Former Head of US Army in Europe: $800M in Aid to Ukraine ‘Still Not Enough’

Former Head of US Army in Europe: $800M in Aid to Ukraine 'Still Not Enough' Former Head of US Army in Europe: $800M in Aid to Ukraine 'Still Not Enough' In this image provided by the U.S. Air Force, pallets of ammunition, weapons and other equipment bound for Ukraine are loaded on a plane by members from the 436th Aerial Port Squadron during a foreign military sales mission at Dover Air Force Base, Del., on Jan. 30, 2022. (Senior Airman Stephani Barge/U.S. Air Force via AP)

By Nick Koutsobinas | Sunday, 17 April 2022 06:45 PM

The former head of the U.S. Army in Europe told CBS Sunday that the Biden administration's new commitment of $800 million in aid to Ukraine would"still not be enough" to help it win the war against Russia.

Appearing Sunday on CBS's "Face the Nation," Ret. Lt. Gen. Ben Hodges told host Margaret Brennan that what Ukraine has, and is receiving right now, "would still not be enough.

"What the Ukrainians need desperately are long-range fires, rockets, artillery, and drones, that can disrupt or destroy the systems that are causing so much damage in the Ukrainian cities, and which also play a critical role in this next phase, if and when it begins."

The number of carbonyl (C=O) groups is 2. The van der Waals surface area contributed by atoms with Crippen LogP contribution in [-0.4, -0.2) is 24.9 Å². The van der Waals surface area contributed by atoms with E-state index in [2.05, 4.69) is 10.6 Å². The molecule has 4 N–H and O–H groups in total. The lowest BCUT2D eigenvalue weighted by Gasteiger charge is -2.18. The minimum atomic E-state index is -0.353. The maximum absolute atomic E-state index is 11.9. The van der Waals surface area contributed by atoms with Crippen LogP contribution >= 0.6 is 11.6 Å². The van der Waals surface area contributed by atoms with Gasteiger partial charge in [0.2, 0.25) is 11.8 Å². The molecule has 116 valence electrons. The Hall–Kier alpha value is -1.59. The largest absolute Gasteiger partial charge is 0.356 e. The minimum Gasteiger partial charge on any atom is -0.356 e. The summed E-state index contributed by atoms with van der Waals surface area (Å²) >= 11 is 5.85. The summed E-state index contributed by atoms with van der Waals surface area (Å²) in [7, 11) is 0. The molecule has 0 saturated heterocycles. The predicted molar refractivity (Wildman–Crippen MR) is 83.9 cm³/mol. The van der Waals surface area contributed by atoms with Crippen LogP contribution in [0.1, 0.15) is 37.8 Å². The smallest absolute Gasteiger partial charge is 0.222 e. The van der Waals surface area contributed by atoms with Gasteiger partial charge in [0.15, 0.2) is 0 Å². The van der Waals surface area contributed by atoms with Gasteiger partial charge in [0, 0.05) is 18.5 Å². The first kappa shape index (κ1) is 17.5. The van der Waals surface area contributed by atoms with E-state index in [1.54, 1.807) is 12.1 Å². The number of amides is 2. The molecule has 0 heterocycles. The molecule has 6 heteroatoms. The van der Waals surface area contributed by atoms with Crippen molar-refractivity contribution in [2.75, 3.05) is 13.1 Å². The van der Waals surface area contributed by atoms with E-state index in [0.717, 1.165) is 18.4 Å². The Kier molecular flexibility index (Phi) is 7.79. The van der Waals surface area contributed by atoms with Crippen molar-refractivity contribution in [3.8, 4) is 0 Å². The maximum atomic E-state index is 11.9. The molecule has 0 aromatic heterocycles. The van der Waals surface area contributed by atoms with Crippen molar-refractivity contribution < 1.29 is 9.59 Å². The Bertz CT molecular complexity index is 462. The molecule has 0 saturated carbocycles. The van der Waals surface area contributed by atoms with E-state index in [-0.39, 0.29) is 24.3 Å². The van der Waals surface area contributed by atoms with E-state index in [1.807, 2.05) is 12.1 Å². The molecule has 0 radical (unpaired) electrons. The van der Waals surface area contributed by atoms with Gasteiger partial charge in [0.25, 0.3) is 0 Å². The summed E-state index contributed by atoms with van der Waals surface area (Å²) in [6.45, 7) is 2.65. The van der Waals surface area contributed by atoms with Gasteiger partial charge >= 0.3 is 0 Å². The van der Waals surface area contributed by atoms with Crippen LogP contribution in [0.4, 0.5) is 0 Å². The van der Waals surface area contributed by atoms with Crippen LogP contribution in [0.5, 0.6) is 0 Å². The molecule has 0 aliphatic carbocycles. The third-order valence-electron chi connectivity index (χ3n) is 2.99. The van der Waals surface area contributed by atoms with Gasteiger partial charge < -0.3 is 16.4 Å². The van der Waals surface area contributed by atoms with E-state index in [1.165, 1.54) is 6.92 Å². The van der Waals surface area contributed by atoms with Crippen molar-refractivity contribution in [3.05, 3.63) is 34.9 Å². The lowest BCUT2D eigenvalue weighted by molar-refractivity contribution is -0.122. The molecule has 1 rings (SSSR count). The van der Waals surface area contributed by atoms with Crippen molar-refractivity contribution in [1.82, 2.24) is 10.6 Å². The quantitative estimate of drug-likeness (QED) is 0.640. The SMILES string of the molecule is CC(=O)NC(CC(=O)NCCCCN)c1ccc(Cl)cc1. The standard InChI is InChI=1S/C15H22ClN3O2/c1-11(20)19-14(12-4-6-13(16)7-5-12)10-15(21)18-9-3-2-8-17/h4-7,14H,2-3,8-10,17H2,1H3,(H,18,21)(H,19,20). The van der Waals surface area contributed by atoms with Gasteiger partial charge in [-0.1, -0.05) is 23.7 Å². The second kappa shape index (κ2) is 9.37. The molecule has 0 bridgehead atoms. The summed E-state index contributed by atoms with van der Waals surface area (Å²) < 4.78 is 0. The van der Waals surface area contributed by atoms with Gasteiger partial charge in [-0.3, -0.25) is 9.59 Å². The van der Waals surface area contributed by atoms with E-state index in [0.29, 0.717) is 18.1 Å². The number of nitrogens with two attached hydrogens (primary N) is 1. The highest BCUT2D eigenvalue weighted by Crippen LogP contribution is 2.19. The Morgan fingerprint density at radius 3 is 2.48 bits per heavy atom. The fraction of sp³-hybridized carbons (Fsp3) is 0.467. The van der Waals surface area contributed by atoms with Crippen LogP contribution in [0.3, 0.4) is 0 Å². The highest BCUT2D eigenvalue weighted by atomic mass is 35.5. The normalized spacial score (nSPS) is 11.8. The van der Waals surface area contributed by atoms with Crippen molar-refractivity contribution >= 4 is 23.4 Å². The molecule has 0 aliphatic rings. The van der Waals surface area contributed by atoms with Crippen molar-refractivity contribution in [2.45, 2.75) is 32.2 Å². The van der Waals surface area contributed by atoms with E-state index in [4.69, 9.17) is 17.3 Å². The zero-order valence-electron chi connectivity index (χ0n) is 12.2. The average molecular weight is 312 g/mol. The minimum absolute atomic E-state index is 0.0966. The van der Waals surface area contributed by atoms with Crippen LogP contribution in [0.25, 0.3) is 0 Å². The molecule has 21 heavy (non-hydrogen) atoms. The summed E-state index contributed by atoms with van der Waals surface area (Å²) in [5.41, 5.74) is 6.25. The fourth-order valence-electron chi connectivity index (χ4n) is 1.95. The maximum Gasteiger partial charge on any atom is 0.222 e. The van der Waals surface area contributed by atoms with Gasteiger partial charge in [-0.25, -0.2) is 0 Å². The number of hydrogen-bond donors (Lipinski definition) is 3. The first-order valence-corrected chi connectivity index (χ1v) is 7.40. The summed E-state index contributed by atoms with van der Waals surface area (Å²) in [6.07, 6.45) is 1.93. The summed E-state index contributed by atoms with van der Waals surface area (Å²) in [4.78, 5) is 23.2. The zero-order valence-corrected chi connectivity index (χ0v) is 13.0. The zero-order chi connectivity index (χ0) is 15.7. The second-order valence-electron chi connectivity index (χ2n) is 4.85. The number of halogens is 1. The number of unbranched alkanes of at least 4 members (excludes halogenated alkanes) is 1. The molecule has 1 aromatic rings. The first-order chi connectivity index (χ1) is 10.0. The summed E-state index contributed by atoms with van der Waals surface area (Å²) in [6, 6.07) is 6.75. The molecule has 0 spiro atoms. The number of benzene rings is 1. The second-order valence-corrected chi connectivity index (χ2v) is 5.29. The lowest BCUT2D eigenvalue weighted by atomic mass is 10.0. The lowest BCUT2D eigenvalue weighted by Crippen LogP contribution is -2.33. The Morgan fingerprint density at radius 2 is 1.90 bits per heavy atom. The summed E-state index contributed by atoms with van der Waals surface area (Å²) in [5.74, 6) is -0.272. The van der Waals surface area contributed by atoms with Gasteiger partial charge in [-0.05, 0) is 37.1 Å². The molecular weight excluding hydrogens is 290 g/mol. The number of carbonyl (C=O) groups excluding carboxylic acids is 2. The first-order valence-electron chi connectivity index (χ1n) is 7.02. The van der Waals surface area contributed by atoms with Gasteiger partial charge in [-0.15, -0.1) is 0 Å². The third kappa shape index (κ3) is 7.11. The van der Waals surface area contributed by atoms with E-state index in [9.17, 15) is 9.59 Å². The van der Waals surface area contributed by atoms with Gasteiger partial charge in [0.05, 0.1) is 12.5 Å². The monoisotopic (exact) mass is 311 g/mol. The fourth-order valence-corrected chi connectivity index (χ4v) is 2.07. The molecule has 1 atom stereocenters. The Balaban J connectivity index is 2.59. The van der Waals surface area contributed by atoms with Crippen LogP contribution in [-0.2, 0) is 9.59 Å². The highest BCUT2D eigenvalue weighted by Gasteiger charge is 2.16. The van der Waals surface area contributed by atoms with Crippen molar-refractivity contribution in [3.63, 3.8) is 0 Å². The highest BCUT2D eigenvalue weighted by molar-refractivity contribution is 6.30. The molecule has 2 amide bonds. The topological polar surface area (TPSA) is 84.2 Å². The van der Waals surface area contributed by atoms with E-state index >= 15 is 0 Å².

Earlier, Hodges mentioned that "phase 2" was currently underway and that he didn't believe there would be a phase 3. Instead, the retired general said the fighting will likely continue in Ukraine's eastern Donbas region but that Russia didn't have the capability to keep fighting.

"Interestingly," Hodges says, the General Staff of the Armed Forces of the Russian Federation "has decided not to mobilize all of their reservists, which tells me there is not going to be a phase 3. What we're going to do now for the next few weeks is phase 2, and they're going to focus on trying to gain control of all of Donbas. And I think that is going to be it for the rest of the year because they don't have the capability, I don't believe — especially if they don't mobilize reserves — to continue the fight after this."

Hodges points out this doesn't mean the end of the war; instead, he believes Russia will concentrate their fighting in the Donbas region rather than expanding further into Ukraine.

But also on Sunday, Ukrainian President Volodymyr Zelenskyy told CNN's Jake Tapper that Ukraine should prepare for the possibility of a nuclear attack.

"We shouldn't wait for the moment when Russia decides to use nuclear weapons​.​ … We must prepare for that​," Zelenskyy recenty said, according to a report from The Hill.

"Anti-radiation medicine and air raid shelters would be needed" and notes Russia could "use any weapon, I'm convinced of it​.​"

On Thursday, CIA Director William Burns said that the U.S. cannot "take lightly" the possibility of Russia using tactical nuclear weapons as it grows more desperate in its military attack on Ukraine.

"Given the potential desperation of [Russian] President [Vladimir] Putin and the Russian leadership, given the setbacks that they've faced so far militarily, none of us can take lightly the threat posed by a potential resort to tactical nuclear weapons or low-yield nuclear weapons," Burns stated.

Original Article